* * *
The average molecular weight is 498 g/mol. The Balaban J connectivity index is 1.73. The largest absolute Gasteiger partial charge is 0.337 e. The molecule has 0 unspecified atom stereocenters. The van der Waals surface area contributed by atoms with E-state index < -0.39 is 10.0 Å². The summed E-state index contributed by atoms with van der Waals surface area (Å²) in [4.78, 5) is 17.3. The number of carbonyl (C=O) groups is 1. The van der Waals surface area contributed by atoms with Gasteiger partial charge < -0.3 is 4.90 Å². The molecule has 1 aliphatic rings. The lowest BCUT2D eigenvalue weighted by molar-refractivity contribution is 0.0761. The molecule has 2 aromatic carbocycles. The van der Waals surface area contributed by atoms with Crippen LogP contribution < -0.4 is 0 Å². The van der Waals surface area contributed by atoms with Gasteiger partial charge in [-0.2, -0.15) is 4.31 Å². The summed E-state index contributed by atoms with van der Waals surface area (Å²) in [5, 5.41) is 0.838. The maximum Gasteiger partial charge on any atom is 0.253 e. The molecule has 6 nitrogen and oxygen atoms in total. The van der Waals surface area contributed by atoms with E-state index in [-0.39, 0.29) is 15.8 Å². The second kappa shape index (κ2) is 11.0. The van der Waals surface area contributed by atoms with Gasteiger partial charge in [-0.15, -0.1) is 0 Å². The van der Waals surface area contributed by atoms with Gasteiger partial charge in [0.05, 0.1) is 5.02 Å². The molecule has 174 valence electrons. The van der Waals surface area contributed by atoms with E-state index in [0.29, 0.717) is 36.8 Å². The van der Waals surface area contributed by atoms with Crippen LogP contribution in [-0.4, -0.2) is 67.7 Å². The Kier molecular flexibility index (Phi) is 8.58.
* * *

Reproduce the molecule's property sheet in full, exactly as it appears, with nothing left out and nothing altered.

The average molecular weight is 498 g/mol. The Balaban J connectivity index is 1.73. The largest absolute Gasteiger partial charge is 0.337 e. The molecule has 0 unspecified atom stereocenters. The van der Waals surface area contributed by atoms with E-state index < -0.39 is 10.0 Å². The summed E-state index contributed by atoms with van der Waals surface area (Å²) in [4.78, 5) is 17.3. The number of carbonyl (C=O) groups is 1. The van der Waals surface area contributed by atoms with Gasteiger partial charge < -0.3 is 4.90 Å². The molecule has 1 aliphatic rings. The lowest BCUT2D eigenvalue weighted by molar-refractivity contribution is 0.0761. The molecule has 2 aromatic carbocycles. The van der Waals surface area contributed by atoms with Crippen LogP contribution < -0.4 is 0 Å². The van der Waals surface area contributed by atoms with Gasteiger partial charge in [-0.2, -0.15) is 4.31 Å². The summed E-state index contributed by atoms with van der Waals surface area (Å²) in [5, 5.41) is 0.838. The maximum Gasteiger partial charge on any atom is 0.253 e. The molecule has 6 nitrogen and oxygen atoms in total. The van der Waals surface area contributed by atoms with E-state index in [-0.39, 0.29) is 15.8 Å². The second kappa shape index (κ2) is 11.0. The van der Waals surface area contributed by atoms with Gasteiger partial charge in [-0.15, -0.1) is 0 Å². The van der Waals surface area contributed by atoms with Gasteiger partial charge in [0.05, 0.1) is 5.02 Å². The molecule has 174 valence electrons. The van der Waals surface area contributed by atoms with E-state index in [0.29, 0.717) is 36.8 Å². The van der Waals surface area contributed by atoms with Crippen LogP contribution in [-0.4, -0.2) is 67.7 Å². The Kier molecular flexibility index (Phi) is 8.58.